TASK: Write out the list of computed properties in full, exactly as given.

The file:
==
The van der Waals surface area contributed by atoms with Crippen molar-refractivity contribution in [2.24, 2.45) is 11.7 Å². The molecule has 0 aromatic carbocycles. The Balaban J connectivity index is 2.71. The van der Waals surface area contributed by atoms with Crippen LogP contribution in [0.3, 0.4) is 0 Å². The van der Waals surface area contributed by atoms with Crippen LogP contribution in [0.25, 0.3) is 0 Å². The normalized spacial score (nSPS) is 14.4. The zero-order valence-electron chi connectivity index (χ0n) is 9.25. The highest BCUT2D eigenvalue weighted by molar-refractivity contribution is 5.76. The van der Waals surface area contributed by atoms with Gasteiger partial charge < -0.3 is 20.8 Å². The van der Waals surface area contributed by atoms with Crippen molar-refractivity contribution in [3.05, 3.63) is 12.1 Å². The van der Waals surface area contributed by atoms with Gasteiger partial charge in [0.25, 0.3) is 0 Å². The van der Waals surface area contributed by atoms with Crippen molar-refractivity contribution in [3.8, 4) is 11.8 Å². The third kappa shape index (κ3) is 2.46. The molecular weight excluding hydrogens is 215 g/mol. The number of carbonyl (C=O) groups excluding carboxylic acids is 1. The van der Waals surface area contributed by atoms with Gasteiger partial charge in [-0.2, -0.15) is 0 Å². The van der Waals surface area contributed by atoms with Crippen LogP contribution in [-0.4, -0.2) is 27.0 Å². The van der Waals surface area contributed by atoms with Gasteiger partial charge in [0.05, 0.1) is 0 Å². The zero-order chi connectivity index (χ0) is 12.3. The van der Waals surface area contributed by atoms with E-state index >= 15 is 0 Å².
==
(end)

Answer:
The van der Waals surface area contributed by atoms with Crippen molar-refractivity contribution in [2.24, 2.45) is 11.7 Å². The molecule has 0 aromatic carbocycles. The Balaban J connectivity index is 2.71. The van der Waals surface area contributed by atoms with Crippen LogP contribution in [0.3, 0.4) is 0 Å². The van der Waals surface area contributed by atoms with Crippen LogP contribution in [0.25, 0.3) is 0 Å². The normalized spacial score (nSPS) is 14.4. The zero-order valence-electron chi connectivity index (χ0n) is 9.25. The highest BCUT2D eigenvalue weighted by molar-refractivity contribution is 5.76. The van der Waals surface area contributed by atoms with Gasteiger partial charge < -0.3 is 20.8 Å². The van der Waals surface area contributed by atoms with Crippen molar-refractivity contribution in [3.05, 3.63) is 12.1 Å². The van der Waals surface area contributed by atoms with Gasteiger partial charge in [0.25, 0.3) is 0 Å². The van der Waals surface area contributed by atoms with Crippen molar-refractivity contribution in [3.8, 4) is 11.8 Å². The third kappa shape index (κ3) is 2.46. The molecular weight excluding hydrogens is 215 g/mol. The number of carbonyl (C=O) groups excluding carboxylic acids is 1. The van der Waals surface area contributed by atoms with Gasteiger partial charge in [-0.2, -0.15) is 0 Å². The van der Waals surface area contributed by atoms with Crippen LogP contribution in [-0.4, -0.2) is 27.0 Å². The van der Waals surface area contributed by atoms with Gasteiger partial charge in [0.05, 0.1) is 0 Å². The zero-order chi connectivity index (χ0) is 12.3. The van der Waals surface area contributed by atoms with E-state index >= 15 is 0 Å².